Next stop – the Park’s Japanese Tea Garden – gorgeous!

More sculpture by the deYoung, on our way to the next bus:

Headed towards the Pacific side of San Francisco, walking up the hill along the ocean.

… towards the Cliff House, an historic (1858) restaurant with ocean views.

Next to the Cliff House are the ruins of the Sutro Baths (1894-1964), a massive public bath house, and freshwater swimming facility. It included 6 saltwater swimming tanks of varying sizes, shapes, and water temperatures, tiers of bleachers seating thousands of spectators under glass and steel. This is all that’s left:

There are delightful hiking trails from this Lands End visitor center, down to the ruins or along the cliff:

Then you round a bend in the trail, and get this:

Next bus – past another interesting church:

Back downtown to Union Square :

… and the historic St. Francis Hotel, which was badly damaged in the fire following the 1906 earthquake. The staff provided meals to the people displaced by the 1906 catastrophes right in Union Square, bottom photo on right:

Classy lobby, bar, and a famous grandfather clock, admired by Shirley Temple in the photo. The plaque describes the hotel’s history of washing guests’ coins so they wouldn’t soil their elegant gloves. And they still provide that service. Really.

Finally, found Maiden Lane, which houses the only San Francisco building designed by Frank Lloyd Wright. It had been an art gallery, shop, many things, but is currently unoccupied. It has a curved stairway/ramp, similar to his design for NYC’s Guggenheim Museum:

I think that’s enough ground covered for one day.

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Alcatraz Evening tour 5/28/17

Alcatraz Island, a mile out from San Francisco, became a military fortress in 1858, then a Civil War prison in 1861. The island is home to the oldest operating lighthouse on the west coast, first built in 1854. Alcatraz served as the notorious federal penitentiary from 1934 until 1963. While the national historic site is free, the ferry ride will cost you – and they book up early! These are from the waiting-to-board area. Doubleclick any photo for full size.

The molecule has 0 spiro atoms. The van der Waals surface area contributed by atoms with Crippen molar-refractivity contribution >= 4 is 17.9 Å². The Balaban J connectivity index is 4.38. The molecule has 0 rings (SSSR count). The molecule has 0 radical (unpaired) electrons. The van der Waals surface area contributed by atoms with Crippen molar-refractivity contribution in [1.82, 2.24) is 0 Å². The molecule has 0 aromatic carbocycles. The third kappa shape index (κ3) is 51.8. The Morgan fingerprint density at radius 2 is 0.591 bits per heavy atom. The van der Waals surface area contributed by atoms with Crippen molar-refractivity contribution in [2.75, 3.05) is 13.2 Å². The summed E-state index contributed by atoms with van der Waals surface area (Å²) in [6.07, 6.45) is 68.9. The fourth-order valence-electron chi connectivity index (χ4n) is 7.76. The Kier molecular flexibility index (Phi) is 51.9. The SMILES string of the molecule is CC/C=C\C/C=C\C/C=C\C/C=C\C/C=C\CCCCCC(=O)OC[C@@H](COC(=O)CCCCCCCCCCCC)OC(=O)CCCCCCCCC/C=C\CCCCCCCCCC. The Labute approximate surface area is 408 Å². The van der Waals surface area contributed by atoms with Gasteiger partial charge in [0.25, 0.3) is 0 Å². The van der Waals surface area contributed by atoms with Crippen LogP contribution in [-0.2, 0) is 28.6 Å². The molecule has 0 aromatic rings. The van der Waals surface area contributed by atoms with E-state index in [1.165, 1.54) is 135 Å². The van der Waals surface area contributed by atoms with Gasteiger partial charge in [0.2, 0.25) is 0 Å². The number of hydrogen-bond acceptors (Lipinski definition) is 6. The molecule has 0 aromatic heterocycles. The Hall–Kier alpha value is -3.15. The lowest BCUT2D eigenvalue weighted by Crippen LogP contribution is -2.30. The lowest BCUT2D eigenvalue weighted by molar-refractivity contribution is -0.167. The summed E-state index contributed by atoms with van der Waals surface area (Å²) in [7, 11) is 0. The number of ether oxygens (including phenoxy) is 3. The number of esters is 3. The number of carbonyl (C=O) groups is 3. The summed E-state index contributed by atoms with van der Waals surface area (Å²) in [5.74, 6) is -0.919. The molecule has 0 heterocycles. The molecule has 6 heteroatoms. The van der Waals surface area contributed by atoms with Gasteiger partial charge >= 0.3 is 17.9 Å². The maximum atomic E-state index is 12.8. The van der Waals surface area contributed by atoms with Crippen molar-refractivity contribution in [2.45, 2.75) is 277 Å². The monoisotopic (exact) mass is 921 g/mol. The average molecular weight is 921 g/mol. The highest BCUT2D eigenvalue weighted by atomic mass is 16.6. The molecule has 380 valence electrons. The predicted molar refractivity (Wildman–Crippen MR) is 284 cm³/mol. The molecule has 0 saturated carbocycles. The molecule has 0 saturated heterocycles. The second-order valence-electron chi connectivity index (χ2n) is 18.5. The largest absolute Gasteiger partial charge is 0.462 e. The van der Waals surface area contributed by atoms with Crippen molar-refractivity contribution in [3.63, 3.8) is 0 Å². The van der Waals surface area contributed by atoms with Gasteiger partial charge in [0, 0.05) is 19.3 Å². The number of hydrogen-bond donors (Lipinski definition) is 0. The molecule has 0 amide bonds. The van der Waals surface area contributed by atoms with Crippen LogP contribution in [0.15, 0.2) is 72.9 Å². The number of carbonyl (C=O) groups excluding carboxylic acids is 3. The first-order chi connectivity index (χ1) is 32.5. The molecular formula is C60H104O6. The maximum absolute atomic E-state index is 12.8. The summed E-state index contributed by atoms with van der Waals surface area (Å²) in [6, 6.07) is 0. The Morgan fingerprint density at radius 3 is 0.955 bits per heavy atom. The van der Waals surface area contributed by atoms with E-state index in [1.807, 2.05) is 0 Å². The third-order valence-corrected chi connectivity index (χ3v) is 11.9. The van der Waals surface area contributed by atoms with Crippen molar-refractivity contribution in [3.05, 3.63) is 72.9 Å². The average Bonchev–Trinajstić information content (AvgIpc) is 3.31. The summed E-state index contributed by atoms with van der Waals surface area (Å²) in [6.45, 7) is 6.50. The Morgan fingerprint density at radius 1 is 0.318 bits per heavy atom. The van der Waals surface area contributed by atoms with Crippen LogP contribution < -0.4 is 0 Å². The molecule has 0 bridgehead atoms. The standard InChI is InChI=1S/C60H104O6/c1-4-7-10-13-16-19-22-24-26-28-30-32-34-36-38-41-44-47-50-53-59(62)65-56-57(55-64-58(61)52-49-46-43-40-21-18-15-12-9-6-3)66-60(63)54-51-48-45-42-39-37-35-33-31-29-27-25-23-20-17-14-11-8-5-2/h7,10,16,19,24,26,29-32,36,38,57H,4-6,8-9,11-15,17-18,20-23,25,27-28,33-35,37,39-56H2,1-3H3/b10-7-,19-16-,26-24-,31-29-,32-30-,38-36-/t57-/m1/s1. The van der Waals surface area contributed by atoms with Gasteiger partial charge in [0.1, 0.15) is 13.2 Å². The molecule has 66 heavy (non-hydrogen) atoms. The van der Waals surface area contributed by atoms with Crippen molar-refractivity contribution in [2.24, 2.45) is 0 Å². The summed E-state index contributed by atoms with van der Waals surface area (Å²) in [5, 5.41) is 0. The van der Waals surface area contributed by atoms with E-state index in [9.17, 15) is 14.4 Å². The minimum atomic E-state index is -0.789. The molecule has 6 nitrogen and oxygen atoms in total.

Views from the ferry:

Approaching Alcatraz:

This “Indians Welcome” graffiti is from the 18-month occupation by the Tribes of All Nations group from 1969-1971, protesting The Indian Termination Act, which forced Native Americans to move to cities and assimilate, in an attempt to end the special relationship between the U.S. government and Native nations. They also demanded reparation for the many treaties broken by the US government and for the lands which were taken from so many tribes. During the occupation, President Nixon rescinded the Indian termination policy, and established a new policy of self-determination, in part as a result of the publicity and awareness created by the occupation. Graffiti remains, and is regularly repainted by relatives/descendants of the occupiers, to preserve this piece of the island’s history.

Some buildings are in disrepair; others are being renovated.

Alcatraz has some lovely gardens on its slopes:

More Native graffiti:

The tour includes a free audio-guide, told by a narrator and by actual former inmates and guards. Chilling and fascinating. No attempt at rehabilitation, only punishment. “Break the rules and you go to prison; break the prison rules and you go to Alcatraz.”

The hallways between cells are named for famous streets, like Broadway and Michigan Avenue. The cells housed some famous prisoners, like Al Capone, Machine Gun Kelly, Robert “The Birdman” Stroud, and even Whitey Bulger ’59-’62.

We learned about a lot of escape attempts. If you could dig your way out of your cell, you faced the most dangerous challenge – swimming the frigid choppy waters to San Francisco. A total of 36 prisoners made 14 escape attempts, two men trying twice; 23 were caught alive, six were shot and killed during their escape, two drowned, and five are listed as “missing and presumed drowned.” One escape used this spacer to spread the uncuttable bars apart:

Inmates did take up hobbies to pass the monotonous time – including crochet (pink!) and painting.

Here’s the guards’ uniform:

Most prisoners were assigned to work in various jobs on the island – laundry, factory, etc, and did get some recreation time outdoors:

Prisoner accounts said that when the wind was right, they could hear the sounds from the city in their cells, especially the sounds of celebrations on New Year’s Eve.